Healthcare is moving from reactive to preventative as new technology allows for speedier diagnoses than ever before. This is good news for employers and employees, writes David Bourne.
Employer attitudes towards employee healthcare have undergone a profound shift in the past five years. Long gone are the days when the primary focus was private medical insurance (PMI) and on getting employees back to work after a period of illness. This curative mindset has given way to a preventative one – where the goal is helping to stop employees from becoming sick in the first place.
Achieving this relies on employees taking full advantage of the healthcare benefits they are offered. By encouraging them to use their benefits, employers can – to the best of their ability – ensure that any possible health problems are caught early, and the resulting risks minimised. Technology, and the ongoing digitalisation of healthcare, is proving a vital tool in making this change.
More than a minor niggle
Employees are time-poor, and there is a temptation to dismiss minor health concerns as being too trivial to warrant a missed hour at work and potential long wait in the doctor’s surgery.
However, no matter how small health concerns seem, employees need to get them checked out – and employers have a vested interest in encouraging this proactive attitude. Unwell employees are likely to be less engaged in their work and less productive. If suffering from a viral infection, their poor health could also affect the wider business.
But employer intervention isn’t just about keeping the business running smoothly; it’s also about being a responsible employer. With employees investing so much time in their work, there’s a growing expectation that the employer-employee relationship is a two-way street, and that employers will give something back in return. Caring for employees’ health demonstrates this commitment.
Although time-poor employees might be reluctant to travel to their physical GP, virtual GPs offer a readily available source of advice at the touch of a button. These can refer employees to their PMI provider to receive the secondary healthcare they need, faster than a paper referral could. Thomsons’ Employee Benefits Watch 2016/17 found that employees were crying out for this convenient service, with more than 40% of employees desiring access to a virtual GP, while less than 30% of employers actually offered this.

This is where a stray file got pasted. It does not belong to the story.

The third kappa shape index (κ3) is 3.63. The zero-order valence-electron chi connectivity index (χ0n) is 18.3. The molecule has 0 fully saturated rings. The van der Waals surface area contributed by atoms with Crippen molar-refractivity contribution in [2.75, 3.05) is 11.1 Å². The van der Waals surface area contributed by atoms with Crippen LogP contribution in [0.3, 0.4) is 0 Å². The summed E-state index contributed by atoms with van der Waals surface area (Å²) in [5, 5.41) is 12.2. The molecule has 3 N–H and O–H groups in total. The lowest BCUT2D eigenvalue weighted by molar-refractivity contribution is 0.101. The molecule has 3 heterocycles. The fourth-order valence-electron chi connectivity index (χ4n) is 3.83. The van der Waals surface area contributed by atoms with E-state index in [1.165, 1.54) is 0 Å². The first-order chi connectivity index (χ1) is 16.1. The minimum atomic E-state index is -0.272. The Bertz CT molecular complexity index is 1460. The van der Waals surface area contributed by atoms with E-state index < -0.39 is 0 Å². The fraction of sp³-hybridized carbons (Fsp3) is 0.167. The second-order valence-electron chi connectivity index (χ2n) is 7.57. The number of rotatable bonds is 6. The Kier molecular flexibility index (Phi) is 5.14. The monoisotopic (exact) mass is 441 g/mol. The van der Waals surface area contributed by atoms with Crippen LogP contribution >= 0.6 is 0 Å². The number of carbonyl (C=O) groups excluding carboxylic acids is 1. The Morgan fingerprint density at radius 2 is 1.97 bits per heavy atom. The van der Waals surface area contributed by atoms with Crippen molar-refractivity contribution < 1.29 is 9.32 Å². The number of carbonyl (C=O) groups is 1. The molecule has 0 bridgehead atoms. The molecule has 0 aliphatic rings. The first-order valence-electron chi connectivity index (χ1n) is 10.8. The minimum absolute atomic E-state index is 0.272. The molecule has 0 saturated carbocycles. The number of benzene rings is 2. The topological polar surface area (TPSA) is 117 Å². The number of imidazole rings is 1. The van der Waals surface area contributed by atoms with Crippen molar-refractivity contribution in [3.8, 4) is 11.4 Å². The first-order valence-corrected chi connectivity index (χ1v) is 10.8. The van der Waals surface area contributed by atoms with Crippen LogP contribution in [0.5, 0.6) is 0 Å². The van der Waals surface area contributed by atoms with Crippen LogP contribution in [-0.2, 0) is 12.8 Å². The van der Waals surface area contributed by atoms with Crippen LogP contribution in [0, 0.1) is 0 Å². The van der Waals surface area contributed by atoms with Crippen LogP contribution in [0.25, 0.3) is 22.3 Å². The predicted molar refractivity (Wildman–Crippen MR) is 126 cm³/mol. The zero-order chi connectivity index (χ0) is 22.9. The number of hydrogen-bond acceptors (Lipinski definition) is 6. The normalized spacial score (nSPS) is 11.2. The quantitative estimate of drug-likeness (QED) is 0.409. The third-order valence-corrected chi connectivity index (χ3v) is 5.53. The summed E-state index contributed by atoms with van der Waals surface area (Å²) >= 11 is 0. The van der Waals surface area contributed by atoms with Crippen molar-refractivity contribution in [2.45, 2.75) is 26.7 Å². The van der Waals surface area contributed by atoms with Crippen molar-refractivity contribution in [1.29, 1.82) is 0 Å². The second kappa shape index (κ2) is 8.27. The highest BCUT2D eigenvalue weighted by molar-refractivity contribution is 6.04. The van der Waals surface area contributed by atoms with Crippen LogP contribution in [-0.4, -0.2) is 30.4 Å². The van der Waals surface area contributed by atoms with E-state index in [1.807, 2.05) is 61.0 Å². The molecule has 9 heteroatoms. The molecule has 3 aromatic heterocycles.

The route to healthcare
Even the best employee wellbeing or healthcare programme would be redundant if employees did not know when, or how, to access their benefits. Employers often implement education programmes to ensure this isn’t the case. But as we know, employees are busy – so when will they be most receptive to this kind of education? One of the most effective times is when employees enrol for their PMI or other healthcare benefits. At this point they’re engaged and ready to receive information, and targeted communications can better drive sign-ups to health benefits.
But a person’s health can change, and employers need to continuously engage employees. Forward-thinking employers are now adding wellbeing hubs to their online benefits platforms. These consolidate the prevention and cure parts of wellbeing programmes, displaying these alongside critical information, such as how to use PMI or how to access virtual GPs. Having all information in one, easy-to-access place means that employees are more likely to regularly engage with their wellbeing, and better manage their physical, mental or financial health.
The AI will see you now
Increasing access to primary healthcare quickens employees’ passage from first diagnosis and the gatekeepers of care – GPs – to secondary healthcare, where they can get the support and treatment they need. Technology will continue to accelerate this journey in the years ahead.
In the not-too-distant future, AI will be able use the vast amounts of healthcare data available to offer diagnoses to employees faster and more accurately than at present. Although an individual doctor may only see a few cases of a particular disease in his or her lifetime, AI tools can be fed thousands of images or piece of information at once, enabling them to spot patterns more effectively.
Over the past few months we’ve seen Google’s DeepMind partner with the NHS to launch an AI programme that can detect signs of eye disease faster and more efficiently than human specialists. Combined with advances in robotics, such as robotic exoskeletons, and smart healthcare, including bandages that track how well wounds are healing, AI could fundamentally alter the way we think about our health.
The boom in wearables also has the potential to transform healthcare. Wearables can help employees better manage their own health, reducing the need for primary or secondary healthcare. Tools such as connected waistbands, which alert users when they over-eat, and posture-monitoring devices (such as Lumo Lift), which help to prevent musculoskeletal problems, could significantly contribute to better self-health management.
For healthcare to take full advantage of the data these tools can provide, employers will need to ensure they resolve any concerns over data use and that their employees are fully comfortable sharing personal health data with their place of work. Resolve this challenge, and we may one day see AI algorithms and automated healthcare solutions provide diagnoses before employees are even fully aware of symptoms.
Recent digital healthcare innovations, such as wellbeing hubs and increased access to primary healthcare through virtual GPs, will pave the way for these future solutions. As they are put into place in the years ahead, we will see employees receive ever-quicker treatment and be better placed to manage their own health. Employers that take full advantage of these trends will reap the rewards in terms of a healthier, happier and more productive staff.